For the first time, a genetic risk score that predicts the likelihood of patients suffering from varicose veins requiring surgery has been identified. Based on the largest international study ever, a team of researchers from Oxford University in England found that the possibility of surgery for varicose veins in the lower extremities is related to genetic factors. This could potentially lead to new treatments.
Varicose veins are a very common symptom in chronic venous disease. In the West, it is known that more than 3 out of 10 people are affected. If left untreated, it can worsen into a number of health complications, including leg ulcers and ultimately amputation.
The Oxford University research team investigated which traits were linked to which genes by analyzing the whole genome of 401,656 people with varicose veins in the UK Biobank and cloning the genes of 408,969 people at 23andMe, an American biotechnology company. The results identified 49 genetic variants that increase the risk of varicose veins in the lower extremities. The research team identified pathways involving the body’s connective tissue and the immune system as major factors in the pathology of varicose veins in the lower extremities.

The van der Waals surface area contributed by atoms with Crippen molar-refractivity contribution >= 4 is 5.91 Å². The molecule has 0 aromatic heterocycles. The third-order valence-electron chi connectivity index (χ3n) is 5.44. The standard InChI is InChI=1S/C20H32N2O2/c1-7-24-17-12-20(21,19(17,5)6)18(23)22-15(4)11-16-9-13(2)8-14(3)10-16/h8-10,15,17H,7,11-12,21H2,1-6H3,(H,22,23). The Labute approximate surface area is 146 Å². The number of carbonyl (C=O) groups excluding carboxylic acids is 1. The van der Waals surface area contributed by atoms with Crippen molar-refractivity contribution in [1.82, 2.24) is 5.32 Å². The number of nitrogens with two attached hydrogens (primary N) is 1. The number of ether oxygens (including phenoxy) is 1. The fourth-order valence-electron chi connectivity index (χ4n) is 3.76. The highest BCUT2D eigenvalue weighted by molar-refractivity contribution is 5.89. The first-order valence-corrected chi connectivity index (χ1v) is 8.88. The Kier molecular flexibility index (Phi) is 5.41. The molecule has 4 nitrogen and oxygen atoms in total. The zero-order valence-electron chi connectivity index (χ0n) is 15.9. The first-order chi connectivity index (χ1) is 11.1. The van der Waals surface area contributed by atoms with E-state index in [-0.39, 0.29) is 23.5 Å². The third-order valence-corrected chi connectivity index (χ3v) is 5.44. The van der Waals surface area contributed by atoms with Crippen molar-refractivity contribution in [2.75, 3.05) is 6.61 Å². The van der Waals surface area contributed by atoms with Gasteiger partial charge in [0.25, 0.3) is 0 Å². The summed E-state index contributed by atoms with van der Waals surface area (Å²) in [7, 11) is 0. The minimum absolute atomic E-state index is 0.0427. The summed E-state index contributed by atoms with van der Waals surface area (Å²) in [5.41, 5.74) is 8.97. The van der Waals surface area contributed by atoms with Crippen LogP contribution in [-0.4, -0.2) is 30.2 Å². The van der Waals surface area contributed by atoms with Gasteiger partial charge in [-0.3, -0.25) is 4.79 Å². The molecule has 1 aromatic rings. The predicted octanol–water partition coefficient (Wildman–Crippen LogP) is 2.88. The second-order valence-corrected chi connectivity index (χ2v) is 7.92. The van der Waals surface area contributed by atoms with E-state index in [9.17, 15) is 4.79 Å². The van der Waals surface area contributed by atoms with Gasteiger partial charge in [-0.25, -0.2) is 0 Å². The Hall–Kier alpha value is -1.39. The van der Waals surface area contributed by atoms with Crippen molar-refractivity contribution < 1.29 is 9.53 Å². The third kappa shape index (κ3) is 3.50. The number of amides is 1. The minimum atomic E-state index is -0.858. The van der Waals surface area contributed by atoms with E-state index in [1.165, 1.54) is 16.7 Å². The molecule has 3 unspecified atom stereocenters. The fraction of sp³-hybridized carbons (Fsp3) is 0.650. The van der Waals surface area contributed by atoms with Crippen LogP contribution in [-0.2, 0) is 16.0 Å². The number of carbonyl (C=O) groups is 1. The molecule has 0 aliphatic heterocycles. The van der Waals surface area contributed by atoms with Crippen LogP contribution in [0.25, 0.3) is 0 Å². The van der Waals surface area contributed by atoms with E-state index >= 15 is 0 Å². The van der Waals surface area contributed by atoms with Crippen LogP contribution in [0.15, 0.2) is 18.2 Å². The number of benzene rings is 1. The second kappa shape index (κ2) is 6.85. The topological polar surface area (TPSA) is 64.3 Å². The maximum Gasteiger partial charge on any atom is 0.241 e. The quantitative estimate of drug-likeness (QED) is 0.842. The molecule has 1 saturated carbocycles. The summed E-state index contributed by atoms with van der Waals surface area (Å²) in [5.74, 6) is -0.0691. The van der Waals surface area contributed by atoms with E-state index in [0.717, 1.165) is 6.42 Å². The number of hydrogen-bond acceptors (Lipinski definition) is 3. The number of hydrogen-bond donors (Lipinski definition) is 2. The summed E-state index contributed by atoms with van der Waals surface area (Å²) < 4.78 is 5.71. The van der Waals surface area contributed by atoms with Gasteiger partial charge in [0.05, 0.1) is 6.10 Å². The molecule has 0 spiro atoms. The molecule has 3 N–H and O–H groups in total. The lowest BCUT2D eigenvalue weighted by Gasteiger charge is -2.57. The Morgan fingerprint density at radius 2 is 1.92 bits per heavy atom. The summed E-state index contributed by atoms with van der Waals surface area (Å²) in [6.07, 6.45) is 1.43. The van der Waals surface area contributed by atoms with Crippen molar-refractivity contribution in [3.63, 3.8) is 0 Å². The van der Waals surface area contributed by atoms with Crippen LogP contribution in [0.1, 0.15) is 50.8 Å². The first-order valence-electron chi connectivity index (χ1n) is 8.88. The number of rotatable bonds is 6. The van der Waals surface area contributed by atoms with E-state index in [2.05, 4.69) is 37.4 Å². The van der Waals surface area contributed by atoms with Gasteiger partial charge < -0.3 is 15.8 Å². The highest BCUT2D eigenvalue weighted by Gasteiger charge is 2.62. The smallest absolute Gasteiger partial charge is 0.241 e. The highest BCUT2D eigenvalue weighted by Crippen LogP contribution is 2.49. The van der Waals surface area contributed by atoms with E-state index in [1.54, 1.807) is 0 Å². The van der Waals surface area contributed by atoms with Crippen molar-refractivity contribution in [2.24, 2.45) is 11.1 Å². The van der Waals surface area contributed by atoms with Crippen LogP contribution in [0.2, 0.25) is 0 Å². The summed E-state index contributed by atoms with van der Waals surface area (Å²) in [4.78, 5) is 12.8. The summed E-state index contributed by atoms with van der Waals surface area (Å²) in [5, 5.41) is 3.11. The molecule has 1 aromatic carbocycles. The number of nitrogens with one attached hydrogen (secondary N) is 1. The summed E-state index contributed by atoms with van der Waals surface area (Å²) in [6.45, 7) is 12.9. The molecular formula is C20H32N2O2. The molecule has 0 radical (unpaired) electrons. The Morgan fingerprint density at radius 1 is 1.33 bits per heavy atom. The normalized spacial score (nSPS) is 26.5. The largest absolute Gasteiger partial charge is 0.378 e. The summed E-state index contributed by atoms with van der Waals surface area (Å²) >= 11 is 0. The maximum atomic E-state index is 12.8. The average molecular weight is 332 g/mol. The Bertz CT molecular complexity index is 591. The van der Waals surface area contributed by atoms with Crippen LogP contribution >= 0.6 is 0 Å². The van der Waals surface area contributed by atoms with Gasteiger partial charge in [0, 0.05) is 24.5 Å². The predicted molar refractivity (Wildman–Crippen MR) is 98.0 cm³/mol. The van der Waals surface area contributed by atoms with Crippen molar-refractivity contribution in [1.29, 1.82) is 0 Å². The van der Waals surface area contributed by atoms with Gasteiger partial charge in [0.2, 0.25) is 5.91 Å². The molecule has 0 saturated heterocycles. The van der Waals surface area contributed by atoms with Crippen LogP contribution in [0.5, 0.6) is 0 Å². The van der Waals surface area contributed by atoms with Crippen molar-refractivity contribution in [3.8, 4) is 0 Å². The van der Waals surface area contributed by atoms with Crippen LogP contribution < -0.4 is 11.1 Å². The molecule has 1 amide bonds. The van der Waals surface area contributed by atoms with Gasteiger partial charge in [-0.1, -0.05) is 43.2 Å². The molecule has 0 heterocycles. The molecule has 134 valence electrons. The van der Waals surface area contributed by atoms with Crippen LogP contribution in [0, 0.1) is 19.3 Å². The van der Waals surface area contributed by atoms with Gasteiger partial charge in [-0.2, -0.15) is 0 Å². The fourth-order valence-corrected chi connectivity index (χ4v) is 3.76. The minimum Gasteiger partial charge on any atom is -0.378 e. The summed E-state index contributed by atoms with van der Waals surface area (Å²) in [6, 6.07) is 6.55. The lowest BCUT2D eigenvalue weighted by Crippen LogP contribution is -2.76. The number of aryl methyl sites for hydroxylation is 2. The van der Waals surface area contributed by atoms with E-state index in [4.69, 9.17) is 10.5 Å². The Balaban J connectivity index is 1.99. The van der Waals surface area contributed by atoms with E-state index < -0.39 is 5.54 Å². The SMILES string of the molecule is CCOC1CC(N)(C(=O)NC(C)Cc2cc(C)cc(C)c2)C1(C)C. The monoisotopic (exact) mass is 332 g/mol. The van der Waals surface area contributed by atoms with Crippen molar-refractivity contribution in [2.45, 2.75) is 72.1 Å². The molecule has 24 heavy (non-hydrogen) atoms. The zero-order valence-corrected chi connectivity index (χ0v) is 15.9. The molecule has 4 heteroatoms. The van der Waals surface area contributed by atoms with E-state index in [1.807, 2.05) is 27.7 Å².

This research was carried out in interdisciplinary cooperation with Oxford University’s Department of Orthopedics, Rheumatology, Musculoskeletal System, Surgery, and Ministry of Women’s and Reproductive Health. The research team also worked with an American company that conducts genetic testing on consumers to find people who are prone to varicose veins.
“It was very important that the surgeon involved in the research team to identify patients who had more severe symptoms and had already had surgery for this,” said lead author Professor Dominic Furness. We found it with the genome susceptible to
“This large-scale study brings together new evidence for the genetics underlying varicose veins in the lower extremities, a very common condition in women and during pregnancy,” said Krina Sondervan, director of women’s and reproductive health at Oxford University. It opens up a new path for us.”
The study was published in Nature Communications. The original title is ‘Genome-wide association analysis and replication in 810,625 individuals with varicose veins’.
Reporter Lee Bo-hyun firstname.lastname@example.org